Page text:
Covid Kenny Cordiner, the football pundit who plays the man, not the ball.
Oh me. For a long time it was looking like Scotland had the Codona’s virus licked. But now it’s come out from the shadows, like the ghost of a Banjo. And what’s worst is it looks like my old club, the Dandy Dons, is knee deep in the stuff.
Last week it was all looking so good. The pubs and salons had reopened and the football season was starting. So, on Saturday, old Kenny had it all planned out.
A quick shorthand backside at the Barber’s Pole, catch the Dons stuffing the Rangers at Pittodrie then grab a pint in the bar to celebrate. Well, that was the plan, anyway.
I never got my haircut – turns out you’ve to book an appointment. I never got into Pittodrie. Nobody never told me there was no fans allowed.
There was a couple of lads up in a cherry picker watching the game who says to me, they says “Himmin Kenny, come up and join us!”
But I couldn’t. I’ve never had a great head for heights – in fact, I think I’ve got a case of that verdigris. And then the Reds got beat. I didn’t even go for my pint, I was that scunnered.
Which, with the benefit of behind sight, was probably a good thing. As more and more bars and punters got broiled in the Codona’s virus spike, I’m sure half of Aberdeen was nervous of getting the call from the track and taste-testers that would mean they’d have to self-oscillate.
My old mucker, Dunter Duncan, had a couple of pints in town the other day and when his phone it rang on Thursday morning he was bricking it. Luckily it was double glazing. He was so relieved it wasn’t the NHS he’s getting new windows fitted on Tuesday.
As regulatory readers will know, two of Aberdeen’s squad has tested positive as well, after eight players went out drinking together last weekend. Understatedly, the fans is furious. If something like this had happened in Fergie’s day you can bet they’d have got the hairdresser treatment!
The St Johnstone game is off, but it looks like we’ll need to play half the under-17s against Hamilton and Celtic next week. My loon, Zander, could do a job for them if they’re really stuck.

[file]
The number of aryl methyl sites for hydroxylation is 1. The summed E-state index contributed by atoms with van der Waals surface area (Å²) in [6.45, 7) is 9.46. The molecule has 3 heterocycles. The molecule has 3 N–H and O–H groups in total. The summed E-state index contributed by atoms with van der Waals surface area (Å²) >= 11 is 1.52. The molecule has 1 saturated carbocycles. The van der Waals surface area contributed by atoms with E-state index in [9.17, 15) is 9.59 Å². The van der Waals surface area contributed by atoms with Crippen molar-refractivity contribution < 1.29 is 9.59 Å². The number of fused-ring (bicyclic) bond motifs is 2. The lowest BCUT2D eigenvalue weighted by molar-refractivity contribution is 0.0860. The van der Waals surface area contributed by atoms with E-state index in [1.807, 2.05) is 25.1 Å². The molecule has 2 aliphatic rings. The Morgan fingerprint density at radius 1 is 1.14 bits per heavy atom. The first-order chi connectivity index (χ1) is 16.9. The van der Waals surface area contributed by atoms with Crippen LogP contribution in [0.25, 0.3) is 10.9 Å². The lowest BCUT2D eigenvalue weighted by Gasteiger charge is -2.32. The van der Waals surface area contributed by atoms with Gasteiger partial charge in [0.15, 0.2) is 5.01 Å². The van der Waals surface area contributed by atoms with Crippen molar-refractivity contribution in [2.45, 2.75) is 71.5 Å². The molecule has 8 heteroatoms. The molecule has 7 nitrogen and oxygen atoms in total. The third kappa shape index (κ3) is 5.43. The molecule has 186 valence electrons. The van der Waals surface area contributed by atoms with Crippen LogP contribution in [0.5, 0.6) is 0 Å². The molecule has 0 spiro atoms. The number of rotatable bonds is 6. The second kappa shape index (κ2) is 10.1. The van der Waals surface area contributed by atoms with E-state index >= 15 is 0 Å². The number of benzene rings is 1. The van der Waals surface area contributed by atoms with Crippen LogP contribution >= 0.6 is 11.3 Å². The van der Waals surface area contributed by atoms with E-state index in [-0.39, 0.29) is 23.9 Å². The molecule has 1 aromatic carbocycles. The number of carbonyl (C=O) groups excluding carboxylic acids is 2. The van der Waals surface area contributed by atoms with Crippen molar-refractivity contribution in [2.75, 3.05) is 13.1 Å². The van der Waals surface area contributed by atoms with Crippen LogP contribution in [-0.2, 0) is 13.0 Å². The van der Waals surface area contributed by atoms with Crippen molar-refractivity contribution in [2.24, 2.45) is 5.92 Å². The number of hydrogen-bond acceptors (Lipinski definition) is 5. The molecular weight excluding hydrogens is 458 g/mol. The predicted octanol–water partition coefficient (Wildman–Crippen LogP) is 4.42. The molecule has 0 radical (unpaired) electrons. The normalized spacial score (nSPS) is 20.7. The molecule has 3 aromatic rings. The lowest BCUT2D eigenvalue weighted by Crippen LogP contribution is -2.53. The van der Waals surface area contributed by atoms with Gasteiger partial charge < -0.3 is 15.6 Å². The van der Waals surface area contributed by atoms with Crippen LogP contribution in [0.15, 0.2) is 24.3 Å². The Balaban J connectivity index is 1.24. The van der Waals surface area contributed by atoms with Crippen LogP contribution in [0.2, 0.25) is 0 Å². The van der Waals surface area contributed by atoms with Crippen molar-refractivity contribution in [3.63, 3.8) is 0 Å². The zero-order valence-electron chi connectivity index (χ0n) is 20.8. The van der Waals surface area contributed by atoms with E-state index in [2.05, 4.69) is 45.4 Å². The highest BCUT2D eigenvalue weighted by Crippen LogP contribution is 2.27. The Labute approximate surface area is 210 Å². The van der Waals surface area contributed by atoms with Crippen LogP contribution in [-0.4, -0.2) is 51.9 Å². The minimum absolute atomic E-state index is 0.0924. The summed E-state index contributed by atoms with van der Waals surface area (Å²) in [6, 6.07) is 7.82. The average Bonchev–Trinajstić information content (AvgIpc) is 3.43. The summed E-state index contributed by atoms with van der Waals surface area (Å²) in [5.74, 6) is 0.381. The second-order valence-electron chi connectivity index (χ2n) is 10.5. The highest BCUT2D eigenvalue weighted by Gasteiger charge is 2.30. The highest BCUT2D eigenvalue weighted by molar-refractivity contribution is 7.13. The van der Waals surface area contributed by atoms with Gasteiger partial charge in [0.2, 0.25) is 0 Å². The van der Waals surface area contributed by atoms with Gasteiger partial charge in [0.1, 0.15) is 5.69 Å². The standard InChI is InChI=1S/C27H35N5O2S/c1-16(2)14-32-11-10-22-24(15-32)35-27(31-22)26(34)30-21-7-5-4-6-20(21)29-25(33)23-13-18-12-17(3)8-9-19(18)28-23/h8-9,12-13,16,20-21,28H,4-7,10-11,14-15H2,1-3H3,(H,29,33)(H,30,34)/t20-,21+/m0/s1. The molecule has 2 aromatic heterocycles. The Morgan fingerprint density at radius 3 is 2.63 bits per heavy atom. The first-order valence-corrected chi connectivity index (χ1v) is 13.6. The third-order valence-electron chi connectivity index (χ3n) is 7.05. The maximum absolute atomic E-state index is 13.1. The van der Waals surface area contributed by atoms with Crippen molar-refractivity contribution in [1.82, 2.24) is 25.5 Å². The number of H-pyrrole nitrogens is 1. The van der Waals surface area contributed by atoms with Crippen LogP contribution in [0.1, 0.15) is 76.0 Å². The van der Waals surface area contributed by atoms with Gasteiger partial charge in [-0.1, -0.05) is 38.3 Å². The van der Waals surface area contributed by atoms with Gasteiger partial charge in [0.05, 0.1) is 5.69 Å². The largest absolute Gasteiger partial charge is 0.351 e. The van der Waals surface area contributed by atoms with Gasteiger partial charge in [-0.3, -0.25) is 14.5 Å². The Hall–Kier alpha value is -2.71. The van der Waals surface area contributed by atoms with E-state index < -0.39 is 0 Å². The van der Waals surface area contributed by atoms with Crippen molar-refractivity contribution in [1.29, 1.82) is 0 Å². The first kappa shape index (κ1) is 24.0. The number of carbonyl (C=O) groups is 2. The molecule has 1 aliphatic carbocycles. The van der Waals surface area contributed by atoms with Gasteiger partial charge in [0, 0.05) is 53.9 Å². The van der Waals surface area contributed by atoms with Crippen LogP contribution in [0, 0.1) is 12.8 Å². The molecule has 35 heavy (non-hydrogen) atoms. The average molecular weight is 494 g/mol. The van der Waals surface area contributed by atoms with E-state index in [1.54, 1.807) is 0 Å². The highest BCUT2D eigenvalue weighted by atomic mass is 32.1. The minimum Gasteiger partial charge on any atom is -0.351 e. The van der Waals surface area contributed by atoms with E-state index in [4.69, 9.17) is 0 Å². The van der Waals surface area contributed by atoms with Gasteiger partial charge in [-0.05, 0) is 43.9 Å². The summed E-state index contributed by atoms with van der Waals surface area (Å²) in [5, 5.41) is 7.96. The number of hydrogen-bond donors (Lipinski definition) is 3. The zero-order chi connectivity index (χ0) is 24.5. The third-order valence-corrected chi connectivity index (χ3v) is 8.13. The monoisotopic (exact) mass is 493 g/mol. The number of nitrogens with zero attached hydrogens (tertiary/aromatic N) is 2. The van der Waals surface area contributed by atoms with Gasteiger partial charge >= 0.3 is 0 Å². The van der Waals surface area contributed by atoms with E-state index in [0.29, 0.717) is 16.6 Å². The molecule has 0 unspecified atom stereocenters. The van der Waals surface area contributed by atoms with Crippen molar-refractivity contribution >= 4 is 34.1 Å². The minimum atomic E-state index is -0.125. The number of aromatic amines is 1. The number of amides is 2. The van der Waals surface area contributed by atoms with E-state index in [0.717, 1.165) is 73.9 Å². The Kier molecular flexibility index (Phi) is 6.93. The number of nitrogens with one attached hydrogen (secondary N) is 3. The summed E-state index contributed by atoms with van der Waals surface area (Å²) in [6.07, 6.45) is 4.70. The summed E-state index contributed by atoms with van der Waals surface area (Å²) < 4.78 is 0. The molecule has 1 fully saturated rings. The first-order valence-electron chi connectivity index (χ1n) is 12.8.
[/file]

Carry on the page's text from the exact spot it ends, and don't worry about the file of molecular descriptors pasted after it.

That’s him left school now. He actually got a Covid-19 test as well – but the SQA downgraded it to Covid-17 so he’s fine.
Dr Hector Schlenk, Senior Research Fellow, Bogton Institute for Public Engagement with Science
As a married scientist I do not always get to watch my preferred television programmes (Discovery Channel, National Geographic, CBeebies), and usually have to defer to Mrs Schlenk who insists on watching “The News”.
Not paying 100% attention to the background babble of the set, I was at first delighted to hear Aberdeen being mentioned on the national news as “top of the league”.
Sadly, this meant neither a sudden return to footballing prominence nor our schools out-achieving those in the central belt for higher results, but rather the fact that we have a “Covid Cluster’.
Now this may sound like a particularly unappetising new flavour in a box of Milk Tray, but is, in fact, the term for the spike in infections which has necessitated a week-long local shutdown of all bars and restaurants and a ban on travel either into or out of the city.
Why has this happened? There has been little objective analysis from those in authority. Indeed, the chief executive of Aberdeen City Council has yet to make an appearance (presumably because she lives in Dundee, and so is not allowed in) and so it falls to me to examine the science of the situation.
I have carefully studied all of the data and also the photographs showing closely-packed revellers queueing outside a particular city venue.
I shall not identify the venue here, save to note that some people have suggested that, as it may have been the nexus of a rise in the “R-number”, we should henceforth prefix its name with that letter.
What lessons can we learn from the situation we now find ourselves in? Well, it would appear that, from a public health perspective, any net benefit of pedestrianisation, pavement benches and traffic cones to facilitate social distancing in a city centre can be entirely cancelled out by the simultaneous provision of massive tents in which people gather together to get blootered.
And so no one is allowed in or out of the city. a great pity for all those who had been due to visit relatives elsewhere in Scotland. Happily in my case, Mrs Schlenk ’s day trip to her sister in Montrose was on Wednesday, so she was able to go.
Though not, of course, return. I called her at 5pm with the sad news that she would not be allowed back into the city for a week or perhaps longer.
A pity, as she had just reached Portlethen, but rules are rules, and I instructed her to turn back for her own safety.
Now, where did she hide the remote?
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